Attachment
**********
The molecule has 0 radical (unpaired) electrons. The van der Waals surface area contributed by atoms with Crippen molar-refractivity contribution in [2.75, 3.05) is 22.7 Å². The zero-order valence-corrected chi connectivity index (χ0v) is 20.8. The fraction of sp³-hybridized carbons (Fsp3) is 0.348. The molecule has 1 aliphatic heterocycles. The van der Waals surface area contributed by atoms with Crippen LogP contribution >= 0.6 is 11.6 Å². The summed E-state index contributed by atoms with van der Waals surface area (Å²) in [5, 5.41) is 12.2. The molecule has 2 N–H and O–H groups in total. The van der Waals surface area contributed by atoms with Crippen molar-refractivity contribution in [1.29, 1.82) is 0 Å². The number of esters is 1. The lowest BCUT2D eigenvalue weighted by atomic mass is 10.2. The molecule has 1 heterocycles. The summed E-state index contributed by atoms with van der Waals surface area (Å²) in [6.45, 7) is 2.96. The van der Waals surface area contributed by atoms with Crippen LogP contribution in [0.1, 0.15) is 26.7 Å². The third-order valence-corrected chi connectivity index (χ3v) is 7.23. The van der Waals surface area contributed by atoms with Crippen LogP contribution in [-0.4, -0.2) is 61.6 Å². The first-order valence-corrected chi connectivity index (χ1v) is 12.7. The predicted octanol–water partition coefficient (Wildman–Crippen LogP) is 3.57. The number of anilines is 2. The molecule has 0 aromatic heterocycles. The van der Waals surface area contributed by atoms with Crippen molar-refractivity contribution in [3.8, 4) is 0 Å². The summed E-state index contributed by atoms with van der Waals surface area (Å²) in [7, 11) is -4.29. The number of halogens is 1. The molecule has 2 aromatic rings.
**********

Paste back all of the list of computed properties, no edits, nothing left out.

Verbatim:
The molecule has 0 radical (unpaired) electrons. The van der Waals surface area contributed by atoms with Crippen molar-refractivity contribution in [2.75, 3.05) is 22.7 Å². The zero-order valence-corrected chi connectivity index (χ0v) is 20.8. The fraction of sp³-hybridized carbons (Fsp3) is 0.348. The molecule has 1 aliphatic heterocycles. The van der Waals surface area contributed by atoms with Crippen LogP contribution >= 0.6 is 11.6 Å². The summed E-state index contributed by atoms with van der Waals surface area (Å²) in [5, 5.41) is 12.2. The molecule has 2 N–H and O–H groups in total. The van der Waals surface area contributed by atoms with Crippen molar-refractivity contribution in [1.29, 1.82) is 0 Å². The number of esters is 1. The lowest BCUT2D eigenvalue weighted by atomic mass is 10.2. The molecule has 1 heterocycles. The summed E-state index contributed by atoms with van der Waals surface area (Å²) in [6.45, 7) is 2.96. The van der Waals surface area contributed by atoms with Crippen LogP contribution in [0.1, 0.15) is 26.7 Å². The third-order valence-corrected chi connectivity index (χ3v) is 7.23. The van der Waals surface area contributed by atoms with Crippen LogP contribution in [-0.4, -0.2) is 61.6 Å². The first-order valence-corrected chi connectivity index (χ1v) is 12.7. The predicted octanol–water partition coefficient (Wildman–Crippen LogP) is 3.57. The number of anilines is 2. The molecule has 0 aromatic heterocycles. The van der Waals surface area contributed by atoms with Crippen molar-refractivity contribution in [3.8, 4) is 0 Å². The summed E-state index contributed by atoms with van der Waals surface area (Å²) in [7, 11) is -4.29. The number of halogens is 1. The molecule has 2 aromatic rings.